LibLink: Tim Farron: Why politicians need to get tech savvy – or get left behind

web snoopers charterWe know that Tim Farron is an early adopter of new technologies. Just look at him on Twitter.  He’s written for the Huffington Post about how important it is that policy makers keep up with technological changes. He also outed himself as doing something we’d not really expect of him:

So while catching up with the Margaret Thatcher Conference on Liberty, my ears pricked up during a talk by Joanna Shields, Digital Advisor to the Prime Minister. We live in a world where a three year old can be more comfortable with an iPad than a fifty year old. Technology is improving in leaps and bounds but policy makers rarely keep up with it. Legislation is sluggish, policy passes its sell by date and governments can be slow to engage with new success stories.

Catching up with WHAT?

So while catching up with the Margaret Thatcher Conference on Liberty, my ears pricked up.


But I digress. Why is this stuff important?

There is a very real risk that policymakers ignore the tech sector because they don’t understand it or because they are scared of not looking like an expert. I think this blind spot is also linked to overly managerial politic: politics that responds more to polls than to fresh opportunities, that listens to focus groups in order to invent new ways of saying the same thing, rather than engaging dynamically with the new innovations emerging.

According to Policy Exchange’s Technology Manifesto, the internet economy will account for more than 12% of UK GDP by 2016. Britain already has an online retail trade surplus of $1 billion – more than the USA and Germany combined. At the same time, we face an aging society, unprecedented population growth, a shifting and insecure geo-political landscape and the aftermath of the biggest financial shock since the Great Depression. If we are to defy Malthusian propositions of doom, we must take this sector seriously.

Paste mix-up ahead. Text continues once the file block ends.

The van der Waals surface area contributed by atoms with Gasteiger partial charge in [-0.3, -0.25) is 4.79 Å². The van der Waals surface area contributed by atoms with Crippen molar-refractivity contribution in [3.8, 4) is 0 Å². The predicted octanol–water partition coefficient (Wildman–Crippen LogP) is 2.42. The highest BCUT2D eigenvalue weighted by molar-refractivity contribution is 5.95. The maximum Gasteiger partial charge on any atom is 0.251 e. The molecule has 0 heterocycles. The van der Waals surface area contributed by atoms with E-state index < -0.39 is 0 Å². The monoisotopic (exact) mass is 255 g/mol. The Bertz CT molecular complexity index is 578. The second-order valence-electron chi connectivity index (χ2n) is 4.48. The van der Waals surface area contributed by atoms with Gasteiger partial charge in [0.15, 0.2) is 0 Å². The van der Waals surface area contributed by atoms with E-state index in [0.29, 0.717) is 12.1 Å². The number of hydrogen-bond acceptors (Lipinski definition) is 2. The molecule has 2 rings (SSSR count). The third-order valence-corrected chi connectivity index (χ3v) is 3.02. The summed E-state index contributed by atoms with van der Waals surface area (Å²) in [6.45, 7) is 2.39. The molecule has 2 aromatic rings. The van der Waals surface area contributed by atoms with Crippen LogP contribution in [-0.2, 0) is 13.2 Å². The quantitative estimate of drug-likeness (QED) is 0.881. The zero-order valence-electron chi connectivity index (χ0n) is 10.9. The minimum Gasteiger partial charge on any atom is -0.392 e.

And what do we need to do about it?

We need to nurture the Tech Sector and build it for the future – embedding IT skills within the curriculum even more, helping people feel happier using the web by creating a Digital Bill of Rights, stabilising and protecting the internet as a force for good and for liberty and making sure no one gets left out of the digital leap. If we want a stronger economy and a fairer society, we must get tech savvy.

You can read the whole article here. 

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  • Tony Greaves 5th Jul '14 - 12:28pm

    Total global population is probably going to peak around 2070 and then start to slowly decline. Malthusian doom is a myth.

    Tony Greaves

  • daft ha'p'orth 5th Jul '14 - 2:26pm

    Okay. On the one hand I applaud Farron for taking an interest. On the other, we get wave upon wave upon crashing tsunami of technically illiterate people queuing up to prove their credentials as bona fide members of the new tech universe.

    We’re told that a person can be trained to teach computer programming in a day (according to Lottie Dexter of Year of Code fame, who quit a few months into that year to become a special advisor to Matthew Hancock but apparently never found the time to learn to ‘code’ herself). I have no objection to teaching kids basic HTML but that isn’t ‘learning to code’. We’re told that all kids need IT skills, that you can pick them up in an hour, that kids are naturally ‘digitally literate’ (see next point) and that somehow this sort of thing ‘nurtures the tech sector’. That’s a pretty clear indicator that the tech sector and basic PC skills are unhealthily conflated in the minds of politicians.

    We get people throwing the word ‘digital’ into every argument in the manner of a Tourette syndrome sufferer. Stop it. Do not say you ‘value digital’ or that your country has a ‘digital future’ or that businesses are ‘digital’. These are clear linguistic signs of bandwagon-jumping. These concepts are meaningless in themselves. The primary meaning these terms have acquired is ‘Dear Government, if you give me money then you too can be an honorary hipster’. The primary meaning these terms have when used by governments is ‘Yes, I will buy and resell your hype’.